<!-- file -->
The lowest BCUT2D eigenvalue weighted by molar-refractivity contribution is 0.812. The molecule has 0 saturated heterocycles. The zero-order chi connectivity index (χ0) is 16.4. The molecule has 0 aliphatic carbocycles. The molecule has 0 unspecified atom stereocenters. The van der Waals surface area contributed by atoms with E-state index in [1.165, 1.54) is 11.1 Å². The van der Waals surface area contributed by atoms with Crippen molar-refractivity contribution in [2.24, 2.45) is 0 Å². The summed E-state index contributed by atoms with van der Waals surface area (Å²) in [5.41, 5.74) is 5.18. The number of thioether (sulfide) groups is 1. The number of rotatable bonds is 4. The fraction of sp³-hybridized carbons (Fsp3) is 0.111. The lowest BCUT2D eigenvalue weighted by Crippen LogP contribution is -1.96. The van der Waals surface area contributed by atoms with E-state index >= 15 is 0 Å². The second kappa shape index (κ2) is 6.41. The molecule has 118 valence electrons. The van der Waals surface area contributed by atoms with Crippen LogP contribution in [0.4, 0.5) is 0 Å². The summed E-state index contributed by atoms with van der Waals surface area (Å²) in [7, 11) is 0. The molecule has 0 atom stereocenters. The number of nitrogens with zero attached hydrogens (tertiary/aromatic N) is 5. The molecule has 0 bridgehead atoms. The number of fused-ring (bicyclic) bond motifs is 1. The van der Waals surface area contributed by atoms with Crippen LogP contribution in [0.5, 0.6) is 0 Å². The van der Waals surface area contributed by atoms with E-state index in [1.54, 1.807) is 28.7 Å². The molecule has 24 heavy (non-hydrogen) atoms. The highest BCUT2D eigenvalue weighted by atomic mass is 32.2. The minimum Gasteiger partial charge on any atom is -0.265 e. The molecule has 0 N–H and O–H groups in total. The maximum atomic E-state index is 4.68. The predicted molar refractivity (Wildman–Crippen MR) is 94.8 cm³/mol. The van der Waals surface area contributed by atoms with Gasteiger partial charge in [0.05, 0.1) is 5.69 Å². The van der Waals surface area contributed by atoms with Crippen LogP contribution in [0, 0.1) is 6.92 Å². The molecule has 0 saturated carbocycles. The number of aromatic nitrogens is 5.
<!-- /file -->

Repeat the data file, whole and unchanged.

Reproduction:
The lowest BCUT2D eigenvalue weighted by molar-refractivity contribution is 0.812. The molecule has 0 saturated heterocycles. The zero-order chi connectivity index (χ0) is 16.4. The molecule has 0 aliphatic carbocycles. The molecule has 0 unspecified atom stereocenters. The van der Waals surface area contributed by atoms with E-state index in [1.165, 1.54) is 11.1 Å². The van der Waals surface area contributed by atoms with Crippen molar-refractivity contribution in [2.24, 2.45) is 0 Å². The summed E-state index contributed by atoms with van der Waals surface area (Å²) in [5.41, 5.74) is 5.18. The number of thioether (sulfide) groups is 1. The number of rotatable bonds is 4. The fraction of sp³-hybridized carbons (Fsp3) is 0.111. The lowest BCUT2D eigenvalue weighted by Crippen LogP contribution is -1.96. The van der Waals surface area contributed by atoms with E-state index >= 15 is 0 Å². The second kappa shape index (κ2) is 6.41. The molecule has 118 valence electrons. The van der Waals surface area contributed by atoms with Crippen LogP contribution in [0.4, 0.5) is 0 Å². The summed E-state index contributed by atoms with van der Waals surface area (Å²) in [7, 11) is 0. The molecule has 0 atom stereocenters. The number of nitrogens with zero attached hydrogens (tertiary/aromatic N) is 5. The molecule has 0 bridgehead atoms. The number of fused-ring (bicyclic) bond motifs is 1. The van der Waals surface area contributed by atoms with Crippen LogP contribution in [0.5, 0.6) is 0 Å². The van der Waals surface area contributed by atoms with E-state index in [1.54, 1.807) is 28.7 Å². The molecule has 24 heavy (non-hydrogen) atoms. The highest BCUT2D eigenvalue weighted by atomic mass is 32.2. The minimum Gasteiger partial charge on any atom is -0.265 e. The molecule has 0 N–H and O–H groups in total. The maximum atomic E-state index is 4.68. The predicted molar refractivity (Wildman–Crippen MR) is 94.8 cm³/mol. The van der Waals surface area contributed by atoms with Gasteiger partial charge in [0.05, 0.1) is 5.69 Å². The van der Waals surface area contributed by atoms with Crippen LogP contribution in [0, 0.1) is 6.92 Å². The molecule has 0 saturated carbocycles. The number of aromatic nitrogens is 5.